Do you find that holding eye contact creates a sense that you’re invading or intruding upon someone’s personal space?

Does maintaining eye contact make you feel like you’re getting too personal with that other individual?

Perhaps you feel this way only when you’re interacting with newly-met people, such as a cashier, retail employee, service clerk, neighbor, new coworker, relative of a friend, repairman or someone you just met at a social event.

It’s one thing to feel that the other person’s eyes are too penetrating, too invasive or too intimate when you hold eye contact.

But this is strictly about YOU feeling like the over-stepper, the one entering into the other’s personal space.

If this experience describes your eye contact, there’s a most likely explanation – one that you may not be ready to consider.

I certainly would not have considered it many years ago.

I don’t know when in my life I began feeling as though I was the over-stepper.

I just know that this feeling has been a common occurrence when I held eye contact with people whom I was interacting with for the first time or those whom I’d see only periodically. It’s even happened with people I’ve seen on a regular basis.

It didn’t happen all the time, though, as it depended on the circumstances. It usually happened when I had to listen to that individual explain something to me.

I actually had never given it much thought. I never thought it was abnormal. I was simply merely aware of it.

But in 2023 I received a clinical diagnosis that explained why I had frequently felt as though I were somehow over-stepping a boundary when I held eye contact.

Do any of the following experiences apply to you?

• Always having felt different, almost alien among humans.

• People throughout your life often found you to be odd or strange.

• Always having felt socially out of place; difficulty making or keeping friends.

• Sounds bother you that don’t phase others.

• You crave routine.

• You don’t take to change very well.

• Unusual interests that would bore most people.

• Accused of being rude but you didn’t know why.

• Having been told you’re too analytical or too serious.

• Difficulty telling when someone’s kidding with you.

…. You’ll want to take some online tests for Autism Spectrum Disorder to see if your score is in the range that suggests possible autism.

“Abnormalities with eye contact” is listed in the DMS-5 as an example of a difficulty with nonverbal communication.

The DMS 5 is the mental health expert’s diagnostics manual.

Difficulty with nonverbal communication is one of the criteria for an ASD diagnosis, but the difficulty doesn’t need to be with eye contact. It’s just that problems with eye contact are common among autistic people.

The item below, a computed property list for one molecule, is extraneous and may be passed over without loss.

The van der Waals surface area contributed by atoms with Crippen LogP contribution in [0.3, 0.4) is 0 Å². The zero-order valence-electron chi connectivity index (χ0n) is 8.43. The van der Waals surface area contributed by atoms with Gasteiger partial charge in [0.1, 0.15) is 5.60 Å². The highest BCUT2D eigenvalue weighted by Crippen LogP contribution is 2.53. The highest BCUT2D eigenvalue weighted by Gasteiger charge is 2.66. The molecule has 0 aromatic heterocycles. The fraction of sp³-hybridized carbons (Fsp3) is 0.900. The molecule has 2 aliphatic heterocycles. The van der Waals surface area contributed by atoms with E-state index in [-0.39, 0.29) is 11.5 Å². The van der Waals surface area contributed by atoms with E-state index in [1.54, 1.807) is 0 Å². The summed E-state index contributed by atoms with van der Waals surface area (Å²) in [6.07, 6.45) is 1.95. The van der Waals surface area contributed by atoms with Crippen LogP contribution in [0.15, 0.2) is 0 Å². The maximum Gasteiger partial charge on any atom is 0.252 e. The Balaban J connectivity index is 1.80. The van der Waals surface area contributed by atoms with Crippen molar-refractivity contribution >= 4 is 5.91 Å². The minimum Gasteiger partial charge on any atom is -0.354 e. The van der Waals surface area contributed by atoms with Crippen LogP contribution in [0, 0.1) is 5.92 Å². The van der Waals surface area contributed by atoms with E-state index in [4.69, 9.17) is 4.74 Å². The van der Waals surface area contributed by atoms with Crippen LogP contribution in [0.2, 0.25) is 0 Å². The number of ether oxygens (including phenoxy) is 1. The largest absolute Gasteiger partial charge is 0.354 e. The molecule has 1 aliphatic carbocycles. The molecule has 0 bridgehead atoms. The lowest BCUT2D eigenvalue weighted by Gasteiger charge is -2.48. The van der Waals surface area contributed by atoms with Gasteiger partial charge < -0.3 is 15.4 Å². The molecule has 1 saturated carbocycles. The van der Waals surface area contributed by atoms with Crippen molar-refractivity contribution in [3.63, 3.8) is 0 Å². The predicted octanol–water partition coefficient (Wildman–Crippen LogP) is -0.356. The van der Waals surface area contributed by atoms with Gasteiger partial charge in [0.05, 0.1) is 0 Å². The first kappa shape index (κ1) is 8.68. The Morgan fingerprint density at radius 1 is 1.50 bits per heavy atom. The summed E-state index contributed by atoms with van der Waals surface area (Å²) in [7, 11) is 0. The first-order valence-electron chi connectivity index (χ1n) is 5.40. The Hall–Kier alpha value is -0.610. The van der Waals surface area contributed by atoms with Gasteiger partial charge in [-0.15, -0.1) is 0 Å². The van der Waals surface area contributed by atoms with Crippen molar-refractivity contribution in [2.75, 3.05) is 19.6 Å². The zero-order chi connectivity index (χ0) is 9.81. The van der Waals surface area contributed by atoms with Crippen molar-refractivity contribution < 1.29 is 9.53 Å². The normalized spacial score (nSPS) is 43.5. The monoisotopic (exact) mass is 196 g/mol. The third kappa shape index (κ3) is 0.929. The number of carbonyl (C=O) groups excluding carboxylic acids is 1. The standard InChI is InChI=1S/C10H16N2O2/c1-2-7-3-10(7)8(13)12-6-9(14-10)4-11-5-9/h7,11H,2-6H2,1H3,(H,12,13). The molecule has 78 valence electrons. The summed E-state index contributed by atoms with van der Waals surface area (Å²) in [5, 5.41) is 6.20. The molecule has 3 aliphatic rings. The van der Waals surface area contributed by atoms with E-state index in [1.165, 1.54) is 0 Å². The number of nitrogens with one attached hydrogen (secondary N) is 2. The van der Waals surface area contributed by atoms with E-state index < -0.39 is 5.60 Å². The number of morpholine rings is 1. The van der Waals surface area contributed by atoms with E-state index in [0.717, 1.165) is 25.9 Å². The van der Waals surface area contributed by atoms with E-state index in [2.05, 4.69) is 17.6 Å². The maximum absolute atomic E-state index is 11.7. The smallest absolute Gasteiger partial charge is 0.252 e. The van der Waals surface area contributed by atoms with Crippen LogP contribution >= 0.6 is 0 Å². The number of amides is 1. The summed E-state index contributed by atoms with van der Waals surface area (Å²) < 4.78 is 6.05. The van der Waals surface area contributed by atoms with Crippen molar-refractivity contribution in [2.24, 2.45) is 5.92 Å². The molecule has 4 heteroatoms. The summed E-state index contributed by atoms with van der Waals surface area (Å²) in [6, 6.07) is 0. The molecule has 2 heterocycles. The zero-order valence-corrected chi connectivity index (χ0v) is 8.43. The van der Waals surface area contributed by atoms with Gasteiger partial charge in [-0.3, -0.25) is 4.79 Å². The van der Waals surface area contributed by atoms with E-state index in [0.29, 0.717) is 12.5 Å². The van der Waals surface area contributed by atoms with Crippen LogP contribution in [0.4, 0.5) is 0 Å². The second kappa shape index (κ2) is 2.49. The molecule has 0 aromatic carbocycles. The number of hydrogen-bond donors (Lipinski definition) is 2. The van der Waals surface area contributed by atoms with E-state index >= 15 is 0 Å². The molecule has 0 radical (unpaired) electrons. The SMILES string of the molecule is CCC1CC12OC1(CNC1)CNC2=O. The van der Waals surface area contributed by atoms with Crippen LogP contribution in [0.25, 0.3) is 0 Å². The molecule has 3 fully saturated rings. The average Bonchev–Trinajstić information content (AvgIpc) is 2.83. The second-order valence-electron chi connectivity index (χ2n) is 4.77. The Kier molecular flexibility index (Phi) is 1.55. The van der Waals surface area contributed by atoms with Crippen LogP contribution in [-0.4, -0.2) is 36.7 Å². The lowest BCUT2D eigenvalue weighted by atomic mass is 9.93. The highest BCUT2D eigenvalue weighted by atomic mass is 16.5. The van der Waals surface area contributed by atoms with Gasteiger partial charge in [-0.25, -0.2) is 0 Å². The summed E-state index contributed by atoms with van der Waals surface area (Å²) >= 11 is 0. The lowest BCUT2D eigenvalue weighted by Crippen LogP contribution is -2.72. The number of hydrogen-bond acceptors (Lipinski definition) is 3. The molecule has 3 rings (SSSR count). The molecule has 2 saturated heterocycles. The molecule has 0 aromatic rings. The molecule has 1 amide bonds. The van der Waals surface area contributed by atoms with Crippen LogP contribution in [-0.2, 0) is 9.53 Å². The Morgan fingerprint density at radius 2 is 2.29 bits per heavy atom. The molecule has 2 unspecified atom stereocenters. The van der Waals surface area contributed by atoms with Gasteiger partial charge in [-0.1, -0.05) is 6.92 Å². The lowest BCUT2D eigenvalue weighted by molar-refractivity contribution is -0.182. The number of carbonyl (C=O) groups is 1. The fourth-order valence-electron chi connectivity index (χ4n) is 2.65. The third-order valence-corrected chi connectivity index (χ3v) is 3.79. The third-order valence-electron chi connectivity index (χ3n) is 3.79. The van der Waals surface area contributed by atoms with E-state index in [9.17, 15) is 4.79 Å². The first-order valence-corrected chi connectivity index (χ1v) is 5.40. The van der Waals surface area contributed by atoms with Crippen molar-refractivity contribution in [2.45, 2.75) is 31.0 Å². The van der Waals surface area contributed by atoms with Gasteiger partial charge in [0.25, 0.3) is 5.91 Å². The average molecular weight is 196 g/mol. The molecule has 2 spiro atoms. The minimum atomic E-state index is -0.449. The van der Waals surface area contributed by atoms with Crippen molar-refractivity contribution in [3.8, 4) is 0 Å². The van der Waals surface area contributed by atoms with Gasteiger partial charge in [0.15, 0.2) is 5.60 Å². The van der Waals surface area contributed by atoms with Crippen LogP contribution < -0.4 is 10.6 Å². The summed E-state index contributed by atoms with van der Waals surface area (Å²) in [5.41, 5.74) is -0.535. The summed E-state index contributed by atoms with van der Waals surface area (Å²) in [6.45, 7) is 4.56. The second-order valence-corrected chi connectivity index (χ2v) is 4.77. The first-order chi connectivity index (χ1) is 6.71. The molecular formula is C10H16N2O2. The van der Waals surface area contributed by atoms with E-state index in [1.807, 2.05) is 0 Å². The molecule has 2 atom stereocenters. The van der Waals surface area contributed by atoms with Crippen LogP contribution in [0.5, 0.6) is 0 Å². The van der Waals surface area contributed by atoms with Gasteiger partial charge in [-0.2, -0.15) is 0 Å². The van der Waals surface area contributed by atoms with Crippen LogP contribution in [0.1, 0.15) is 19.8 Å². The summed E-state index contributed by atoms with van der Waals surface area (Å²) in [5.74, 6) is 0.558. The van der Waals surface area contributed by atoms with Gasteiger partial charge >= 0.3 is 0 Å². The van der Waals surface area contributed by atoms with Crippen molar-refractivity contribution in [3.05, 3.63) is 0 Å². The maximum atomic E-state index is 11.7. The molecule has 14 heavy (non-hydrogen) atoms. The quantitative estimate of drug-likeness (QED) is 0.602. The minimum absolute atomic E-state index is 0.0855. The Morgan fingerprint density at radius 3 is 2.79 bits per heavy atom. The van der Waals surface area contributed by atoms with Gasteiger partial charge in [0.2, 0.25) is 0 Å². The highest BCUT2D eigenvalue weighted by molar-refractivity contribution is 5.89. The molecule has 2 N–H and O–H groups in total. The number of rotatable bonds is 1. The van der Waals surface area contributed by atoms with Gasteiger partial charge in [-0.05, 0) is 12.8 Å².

There’s other ways that difficulty with nonverbal communication can manifest in autism, such as with reading facial expressions, body language and other silent nonverbal cues.

Plus, abnormalities with eye contact doesn’t necessarily mean lack of or avoidance of eye contact. Some autistic people CAN hold direct eye contact.

However, this can still come with issues, including getting distracted in conversation by the task of holding eye contact.

If sustaining eye contact brings with it a sensation or feeling that you wouldn’t exactly label as “normal,” AND you can check off a lot of the bulleted points above – you should be open to the possibility that you’re on the Autism Spectrum.

Thus far, I have met two clinically diagnosed Autistics who said that when they hold eye contact, it feels as though they’re being invasive or entering someone’s personal space.

Assessments for ASD usually book at least a few months out, sometimes up to a year.

But if you don’t schedule an ASD assessment, that time will pass anyways, right? So you may as well get a comprehensive evaluation booked.

I scheduled one for myself in December 2021, and it began with an intake form, and about three months later, I received an official diagnosis of Autism Spectrum Disorder.

And I am so glad I did this, and my only regret is that I had not done it many years sooner.

A neurotypical individual should not have any odd or peculiar experiences with eye contact that make them feel as though they’re encroaching upon the other individual’s personal space.

Lorra Garrick has been covering medical and fitness topics for many years, having written thousands of articles for print magazines and websites, including as a ghostwriter. She’s also a former ACE-certified personal trainer. In 2022 she received a diagnosis of Level 1 Autism Spectrum Disorder. 


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